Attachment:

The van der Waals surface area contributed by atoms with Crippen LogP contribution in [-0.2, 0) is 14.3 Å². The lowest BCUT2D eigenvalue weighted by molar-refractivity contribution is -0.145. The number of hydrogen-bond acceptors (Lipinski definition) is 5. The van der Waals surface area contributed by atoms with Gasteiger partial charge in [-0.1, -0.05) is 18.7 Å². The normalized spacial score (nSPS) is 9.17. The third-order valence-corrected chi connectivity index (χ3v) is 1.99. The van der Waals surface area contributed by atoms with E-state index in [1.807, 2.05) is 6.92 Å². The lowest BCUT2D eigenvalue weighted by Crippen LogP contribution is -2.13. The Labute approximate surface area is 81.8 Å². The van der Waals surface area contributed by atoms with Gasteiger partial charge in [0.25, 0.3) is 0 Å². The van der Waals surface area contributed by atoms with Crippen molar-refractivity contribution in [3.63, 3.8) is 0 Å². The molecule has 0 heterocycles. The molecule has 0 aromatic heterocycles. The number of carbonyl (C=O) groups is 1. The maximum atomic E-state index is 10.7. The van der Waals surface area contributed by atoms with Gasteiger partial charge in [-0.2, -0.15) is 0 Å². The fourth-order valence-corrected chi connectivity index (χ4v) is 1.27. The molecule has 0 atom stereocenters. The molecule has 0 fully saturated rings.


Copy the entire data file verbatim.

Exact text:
The van der Waals surface area contributed by atoms with Crippen LogP contribution in [-0.2, 0) is 14.3 Å². The lowest BCUT2D eigenvalue weighted by molar-refractivity contribution is -0.145. The number of hydrogen-bond acceptors (Lipinski definition) is 5. The van der Waals surface area contributed by atoms with Gasteiger partial charge in [-0.1, -0.05) is 18.7 Å². The normalized spacial score (nSPS) is 9.17. The third-order valence-corrected chi connectivity index (χ3v) is 1.99. The van der Waals surface area contributed by atoms with E-state index in [1.807, 2.05) is 6.92 Å². The lowest BCUT2D eigenvalue weighted by Crippen LogP contribution is -2.13. The Labute approximate surface area is 81.8 Å². The van der Waals surface area contributed by atoms with Gasteiger partial charge in [0.25, 0.3) is 0 Å². The van der Waals surface area contributed by atoms with Crippen molar-refractivity contribution in [3.63, 3.8) is 0 Å². The molecule has 0 heterocycles. The molecule has 0 aromatic heterocycles. The number of carbonyl (C=O) groups is 1. The maximum atomic E-state index is 10.7. The van der Waals surface area contributed by atoms with Gasteiger partial charge in [-0.2, -0.15) is 0 Å². The fourth-order valence-corrected chi connectivity index (χ4v) is 1.27. The molecule has 0 atom stereocenters. The molecule has 0 fully saturated rings.